4. Answer to Which instrument measures the true diameter of specimen under tensile loading? This is mostly done optically with a high quality camera focussed on the specimen, using a bright background. The analysis is then done by automated digital image processing.

    5. Which instrument measures the true diameter of specimen under tensile loading?

  13. i almost felt into tears when the Lüders effect happened

  14. Its very interesting to see how things work practically instead of just reading it from books.

  15. Never quite understood why we always had two different graphs but thanks to this video its very clear. Great stuff

  16. watching this video to know the strength of my bmx bike ,which is made from 4130 chromolly steel

  17. This is really interesting but the science and maths go way over my head.

  18. What does the term position between kraft and gauge length is telling us

    1. Answer to What does the term position between kraft and gauge length is telling us: Position means the (vertical) position of the crosshead of the machine relative to the machine frame. In most cases the position of the crosshead is not so important. The actual increase in length of the specimen is always smaller than the increase in position because of the elastic resilience of the machine. Also sorry for the late answer …

  19. i cant understand it clearly about that phenomenon with slight fluctuations. whats do you call that again?

    1. Answer to  i cant understand it clearly about that phenomenon with slight fluctuations. whats do you call that again?: It is called Lüders effect. It is closely connected with the yield point phenomenon.

  20. could you upload those diagrams for different materials please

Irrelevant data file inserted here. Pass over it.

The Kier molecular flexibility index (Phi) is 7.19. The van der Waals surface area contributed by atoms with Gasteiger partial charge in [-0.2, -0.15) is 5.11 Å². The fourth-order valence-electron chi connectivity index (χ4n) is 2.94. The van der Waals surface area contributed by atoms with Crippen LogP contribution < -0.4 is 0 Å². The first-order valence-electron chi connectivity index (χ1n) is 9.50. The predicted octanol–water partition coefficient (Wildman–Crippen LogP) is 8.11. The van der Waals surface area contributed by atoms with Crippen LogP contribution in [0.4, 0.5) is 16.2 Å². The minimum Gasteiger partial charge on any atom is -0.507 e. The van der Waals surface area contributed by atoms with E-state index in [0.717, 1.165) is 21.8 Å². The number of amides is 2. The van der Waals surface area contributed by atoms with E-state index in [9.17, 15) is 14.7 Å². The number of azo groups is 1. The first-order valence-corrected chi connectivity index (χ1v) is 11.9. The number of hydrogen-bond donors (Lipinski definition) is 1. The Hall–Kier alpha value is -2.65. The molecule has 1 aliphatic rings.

1. Answer to could you upload those diagrams for different materials please: I agree, this would be a good idea, since not many of these diagrams are freely available on the net. However, to do this means more work than most people think. It should be accompanied by other relevant data like microstructure and precise chemical analysis, and that makes the task tedious. But one day perhaps …

  21. This is extremely fascinating. Im super motivated to finish my remaining education. Working two full time jobs for school has been very tiresome.

  22. Please add izod impact test
    Bemding moment one and three point
    Thank you

    1. Answer to Please add izod impact test Bemding moment one and three Point. Thank you I am afraid we are not really active in this area at the moment, so we cannot make a good contribution.

  23. I’m in 6th grade and this was the first advanced thing I’ve learned like this so thx

  24. How do we find the young modulus from the plot of the load against elongation?

    1. Answer to How do we find the young modulus from the plot of the load against Elongation?: (i) Pick any point (F, Delta L) near the end of the elastic line. (ii) Calculate stress and elastic strain at this point. (iii) Calculate E = stress/strain. Good luck!

  25. I dont know how youtube recognized that Im studying civil engineering.

    1. lol- EVERYTHING you have googled, watched, and thought about in the last month… big brother is watching